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Thinking Programmes in the United States

         Through all my travels, research, field experiences, communication with experts and laypeople, I have not observed a comprehensive Thinking Programme similar in vision or scope to the one I have designed and implemented in my school. This is not to say that there is an absence of Thinking Programmes in the United States when in fact, the converse is true. Thinking Programmes in the United States are specialised rather than comprehensive, and each of them focus on a particular aspect of Thinking, e.g. Creative, Critical or Applied Thinking rather than the integration of all these fields of Thinking. John Muir Elementary School, a public school in Seattle, has an innovative Philosophy for Children programme which focuses on teaching critical thinking and reasoning skills at an advanced level for students of all ages, and the school even has a resident Philosopher-in-Residence who teaches these classes and trains the teachers in philosophical inquiry, supported by close collaboration with the University of Washington’s Department of Philosophy. Brightworks School, a private school in San Francisco, centres the school’s curriculum around creative thinking, in which the entire curriculum is based on a three-phase arc of Exploration, Expression and Exposition, all the key stages in Creative Thinking. The stimulation of curiosity, discovery and insight, again fundamental principles of Creative Thinking, are central to their academic principles, and creative capacity and playfulness are the central tenets of the school. Brightworks develops Creative Thinking through intensive projects which emphasises innovation and creation, equipping students with the tools to express creative thinking, and creating a school climate of fluidity and acceptance which are crucial to the development of Creative Thinking.

         Interestingly, the emerging field of STEAM (Science, Technology, Engineering, Arts and Mathematics) Education have led to the explosion of such programmes around the United States, with schools, community organisations and institutions such as museums and science centres leading the charge in developing Applied Thinking along with elements of Creative and Critical Thinking. STEAM programmes give students a sense of agency and a sense that their own dreams can become a reality by combining intelligence, imagination, hard work, evidence and a desire to try (Gormley, 2017). South Fayette Township School District, a small public-school district in Western Pennsylvania serving less than 3000 students, designed and implemented an extensive STEAM programme across the schools, with K-2 students learning coding, grades 3-5 learning applied mathematics and engineering principles, while grades 6-8 exploring inventions and creation using Computer Aided Design. The district even runs a highly-popular STEAM Summer Institute to train teachers and administrators across the country on designing STEAM programmes and using Thinking Routines to enhance Thinking in the classrooms. Brashear High School, a public school in Pittsburgh with a high concentration of low-income and English as a Second Language learners, also offers a STEAM programme for some of its students, and the STEAM unit runs autonomously from its general education programme in its own wing using an inter-disciplinary, collaborative, constructivist and solution-seeking approach, unlike the traditional unitary, teacher-directed, didactic and passive reception approach in a traditional academic setting. Several principles of the Pirate Paradigm such as challenging conventions in a large hierarchical organisation, focusing on the user, risk-taking and innovation in increments are obvious in both schools.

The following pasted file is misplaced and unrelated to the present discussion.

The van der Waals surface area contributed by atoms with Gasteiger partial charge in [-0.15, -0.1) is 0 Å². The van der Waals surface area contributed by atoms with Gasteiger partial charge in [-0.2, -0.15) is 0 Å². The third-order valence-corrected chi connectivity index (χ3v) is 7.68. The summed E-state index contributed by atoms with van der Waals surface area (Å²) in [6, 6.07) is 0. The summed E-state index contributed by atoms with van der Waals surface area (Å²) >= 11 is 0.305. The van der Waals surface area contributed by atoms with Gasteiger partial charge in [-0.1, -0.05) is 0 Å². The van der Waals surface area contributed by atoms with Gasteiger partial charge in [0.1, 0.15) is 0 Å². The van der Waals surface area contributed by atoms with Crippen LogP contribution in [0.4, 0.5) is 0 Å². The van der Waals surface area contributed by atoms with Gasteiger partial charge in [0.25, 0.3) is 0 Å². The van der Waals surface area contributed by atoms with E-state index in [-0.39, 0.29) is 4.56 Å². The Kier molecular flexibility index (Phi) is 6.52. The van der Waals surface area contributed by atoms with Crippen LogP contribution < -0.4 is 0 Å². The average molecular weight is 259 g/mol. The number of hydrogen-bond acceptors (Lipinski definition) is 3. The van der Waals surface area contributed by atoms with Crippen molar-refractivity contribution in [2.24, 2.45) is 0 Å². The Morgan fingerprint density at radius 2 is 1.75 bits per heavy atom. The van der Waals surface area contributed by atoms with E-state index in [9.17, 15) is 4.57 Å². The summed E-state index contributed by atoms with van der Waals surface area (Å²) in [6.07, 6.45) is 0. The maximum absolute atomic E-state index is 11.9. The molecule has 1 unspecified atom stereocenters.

The regard for the importance of STEAM and Thinking for the holistic development of students are not limited to schools, with community organisations and charitable foundations making great effort to supplement the absence of such programmes in many public schools. The Children’s Advisory Commission of Indiana County, serving a population of less than 90000, organised a Family Fun Fest at the local mall centred around STEAM education and activities to engage young learners (see pictures below). Many community organisations in Pittsburgh such as the Urban League of Greater Pittsburgh are running STEAM lessons after school hours at low cost or for free to engage students in STEAM learning, and the Carnegie Science Centre and Carnegie Mellon University, both renowned institutions of STEM education, have run multiple low-cost or no-cost STEM and STEAM education programmes for the community in Pittsburgh. Endowments and charitable foundations such as the Grable Foundation provide funding for hundreds of STEAM education programmes for communities and schools, which South Fayette Township School District drew on for the design, pilot, implementation and sustenance of its STEAM initiatives. (See for further details on the STEAM initiatives in schools and community organisations in Pittsburgh.)


Picture 2. Diverse STEAM activities at the Indiana Mall.

Picture 3. The Carnegie Science Centre Stage Show exploring scientific principles through fun and engaging activities.  

Pictures courtesy of The Children’s Advisory Commission of Indiana County